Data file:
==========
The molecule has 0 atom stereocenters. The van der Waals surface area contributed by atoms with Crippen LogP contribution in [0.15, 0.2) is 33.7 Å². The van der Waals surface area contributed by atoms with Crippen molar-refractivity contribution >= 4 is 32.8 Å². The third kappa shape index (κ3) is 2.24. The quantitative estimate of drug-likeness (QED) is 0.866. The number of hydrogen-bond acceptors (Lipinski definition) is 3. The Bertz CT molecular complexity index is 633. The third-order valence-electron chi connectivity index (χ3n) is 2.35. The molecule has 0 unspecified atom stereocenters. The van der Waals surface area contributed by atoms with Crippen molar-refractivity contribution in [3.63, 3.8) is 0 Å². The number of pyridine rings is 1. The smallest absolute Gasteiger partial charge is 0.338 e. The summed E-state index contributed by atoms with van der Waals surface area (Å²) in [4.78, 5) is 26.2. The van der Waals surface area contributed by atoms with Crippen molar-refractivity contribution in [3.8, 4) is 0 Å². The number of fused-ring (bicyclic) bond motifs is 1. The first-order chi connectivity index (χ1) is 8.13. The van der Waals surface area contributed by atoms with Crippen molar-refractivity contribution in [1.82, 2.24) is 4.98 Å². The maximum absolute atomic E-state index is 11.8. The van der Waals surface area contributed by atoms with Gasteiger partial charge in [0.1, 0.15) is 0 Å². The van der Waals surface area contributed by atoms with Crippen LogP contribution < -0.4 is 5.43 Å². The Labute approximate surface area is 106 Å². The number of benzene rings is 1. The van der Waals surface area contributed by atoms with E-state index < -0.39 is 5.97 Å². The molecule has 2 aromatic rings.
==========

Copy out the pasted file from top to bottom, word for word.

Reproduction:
The molecule has 0 atom stereocenters. The van der Waals surface area contributed by atoms with Crippen LogP contribution in [0.15, 0.2) is 33.7 Å². The van der Waals surface area contributed by atoms with Crippen molar-refractivity contribution >= 4 is 32.8 Å². The third kappa shape index (κ3) is 2.24. The quantitative estimate of drug-likeness (QED) is 0.866. The number of hydrogen-bond acceptors (Lipinski definition) is 3. The Bertz CT molecular complexity index is 633. The third-order valence-electron chi connectivity index (χ3n) is 2.35. The molecule has 0 unspecified atom stereocenters. The van der Waals surface area contributed by atoms with Crippen molar-refractivity contribution in [3.63, 3.8) is 0 Å². The number of pyridine rings is 1. The smallest absolute Gasteiger partial charge is 0.338 e. The summed E-state index contributed by atoms with van der Waals surface area (Å²) in [4.78, 5) is 26.2. The van der Waals surface area contributed by atoms with Crippen molar-refractivity contribution in [3.8, 4) is 0 Å². The number of fused-ring (bicyclic) bond motifs is 1. The first-order chi connectivity index (χ1) is 8.13. The van der Waals surface area contributed by atoms with Crippen molar-refractivity contribution in [1.82, 2.24) is 4.98 Å². The maximum absolute atomic E-state index is 11.8. The van der Waals surface area contributed by atoms with Gasteiger partial charge in [0.1, 0.15) is 0 Å². The van der Waals surface area contributed by atoms with Crippen LogP contribution < -0.4 is 5.43 Å². The Labute approximate surface area is 106 Å². The number of benzene rings is 1. The van der Waals surface area contributed by atoms with E-state index < -0.39 is 5.97 Å². The molecule has 2 aromatic rings.